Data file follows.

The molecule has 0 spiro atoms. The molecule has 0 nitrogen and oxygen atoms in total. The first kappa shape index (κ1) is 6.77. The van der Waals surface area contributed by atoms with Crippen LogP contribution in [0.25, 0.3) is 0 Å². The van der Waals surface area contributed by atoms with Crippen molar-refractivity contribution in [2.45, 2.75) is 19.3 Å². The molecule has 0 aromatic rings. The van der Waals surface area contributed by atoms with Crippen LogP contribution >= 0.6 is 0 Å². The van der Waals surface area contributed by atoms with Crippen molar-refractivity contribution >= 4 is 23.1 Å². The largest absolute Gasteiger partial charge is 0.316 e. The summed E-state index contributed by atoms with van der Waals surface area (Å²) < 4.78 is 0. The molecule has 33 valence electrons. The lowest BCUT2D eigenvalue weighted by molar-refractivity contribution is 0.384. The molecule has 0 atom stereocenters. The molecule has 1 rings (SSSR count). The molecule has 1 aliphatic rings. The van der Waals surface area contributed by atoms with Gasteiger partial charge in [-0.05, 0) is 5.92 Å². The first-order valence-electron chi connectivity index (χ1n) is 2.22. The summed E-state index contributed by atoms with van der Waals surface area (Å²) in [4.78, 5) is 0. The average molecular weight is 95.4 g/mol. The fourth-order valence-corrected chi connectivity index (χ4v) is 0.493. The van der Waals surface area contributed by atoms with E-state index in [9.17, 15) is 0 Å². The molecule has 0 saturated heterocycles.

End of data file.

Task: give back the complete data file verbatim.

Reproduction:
The molecule has 0 spiro atoms. The molecule has 0 nitrogen and oxygen atoms in total. The first kappa shape index (κ1) is 6.77. The van der Waals surface area contributed by atoms with Crippen LogP contribution in [0.25, 0.3) is 0 Å². The van der Waals surface area contributed by atoms with Crippen molar-refractivity contribution in [2.45, 2.75) is 19.3 Å². The molecule has 0 aromatic rings. The van der Waals surface area contributed by atoms with Crippen LogP contribution >= 0.6 is 0 Å². The van der Waals surface area contributed by atoms with Crippen molar-refractivity contribution >= 4 is 23.1 Å². The largest absolute Gasteiger partial charge is 0.316 e. The summed E-state index contributed by atoms with van der Waals surface area (Å²) < 4.78 is 0. The molecule has 33 valence electrons. The lowest BCUT2D eigenvalue weighted by molar-refractivity contribution is 0.384. The molecule has 0 atom stereocenters. The molecule has 1 rings (SSSR count). The molecule has 1 aliphatic rings. The van der Waals surface area contributed by atoms with Gasteiger partial charge in [-0.05, 0) is 5.92 Å². The first-order valence-electron chi connectivity index (χ1n) is 2.22. The summed E-state index contributed by atoms with van der Waals surface area (Å²) in [4.78, 5) is 0. The average molecular weight is 95.4 g/mol. The fourth-order valence-corrected chi connectivity index (χ4v) is 0.493. The van der Waals surface area contributed by atoms with E-state index in [9.17, 15) is 0 Å². The molecule has 0 saturated heterocycles.